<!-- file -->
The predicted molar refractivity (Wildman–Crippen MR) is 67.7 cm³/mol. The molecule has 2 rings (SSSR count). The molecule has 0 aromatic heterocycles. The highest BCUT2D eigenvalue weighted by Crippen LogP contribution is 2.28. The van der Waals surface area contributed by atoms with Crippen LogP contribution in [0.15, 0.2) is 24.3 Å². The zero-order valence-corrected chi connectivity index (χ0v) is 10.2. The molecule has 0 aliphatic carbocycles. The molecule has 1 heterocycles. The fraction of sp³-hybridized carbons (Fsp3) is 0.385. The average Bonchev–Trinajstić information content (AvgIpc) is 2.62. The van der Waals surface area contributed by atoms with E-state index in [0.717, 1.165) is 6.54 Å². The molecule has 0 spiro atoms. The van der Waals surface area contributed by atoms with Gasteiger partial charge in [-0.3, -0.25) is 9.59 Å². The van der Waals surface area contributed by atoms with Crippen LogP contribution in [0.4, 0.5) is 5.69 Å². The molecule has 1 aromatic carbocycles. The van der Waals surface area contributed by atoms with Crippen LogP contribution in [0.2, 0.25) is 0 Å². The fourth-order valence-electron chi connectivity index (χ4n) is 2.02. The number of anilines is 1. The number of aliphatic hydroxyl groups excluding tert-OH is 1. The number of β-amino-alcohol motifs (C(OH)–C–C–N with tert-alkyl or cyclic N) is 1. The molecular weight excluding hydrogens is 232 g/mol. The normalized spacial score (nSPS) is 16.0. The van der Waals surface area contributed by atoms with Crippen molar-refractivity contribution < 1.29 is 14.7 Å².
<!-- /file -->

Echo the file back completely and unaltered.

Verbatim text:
The predicted molar refractivity (Wildman–Crippen MR) is 67.7 cm³/mol. The molecule has 2 rings (SSSR count). The molecule has 0 aromatic heterocycles. The highest BCUT2D eigenvalue weighted by Crippen LogP contribution is 2.28. The van der Waals surface area contributed by atoms with Crippen LogP contribution in [0.15, 0.2) is 24.3 Å². The zero-order valence-corrected chi connectivity index (χ0v) is 10.2. The molecule has 0 aliphatic carbocycles. The molecule has 1 heterocycles. The fraction of sp³-hybridized carbons (Fsp3) is 0.385. The average Bonchev–Trinajstić information content (AvgIpc) is 2.62. The van der Waals surface area contributed by atoms with E-state index in [0.717, 1.165) is 6.54 Å². The molecule has 0 spiro atoms. The van der Waals surface area contributed by atoms with Gasteiger partial charge in [-0.3, -0.25) is 9.59 Å². The van der Waals surface area contributed by atoms with Crippen LogP contribution in [0.4, 0.5) is 5.69 Å². The molecule has 1 aromatic carbocycles. The van der Waals surface area contributed by atoms with Crippen LogP contribution in [0.2, 0.25) is 0 Å². The fourth-order valence-electron chi connectivity index (χ4n) is 2.02. The number of anilines is 1. The number of aliphatic hydroxyl groups excluding tert-OH is 1. The number of β-amino-alcohol motifs (C(OH)–C–C–N with tert-alkyl or cyclic N) is 1. The molecular weight excluding hydrogens is 232 g/mol. The normalized spacial score (nSPS) is 16.0. The van der Waals surface area contributed by atoms with Crippen molar-refractivity contribution < 1.29 is 14.7 Å².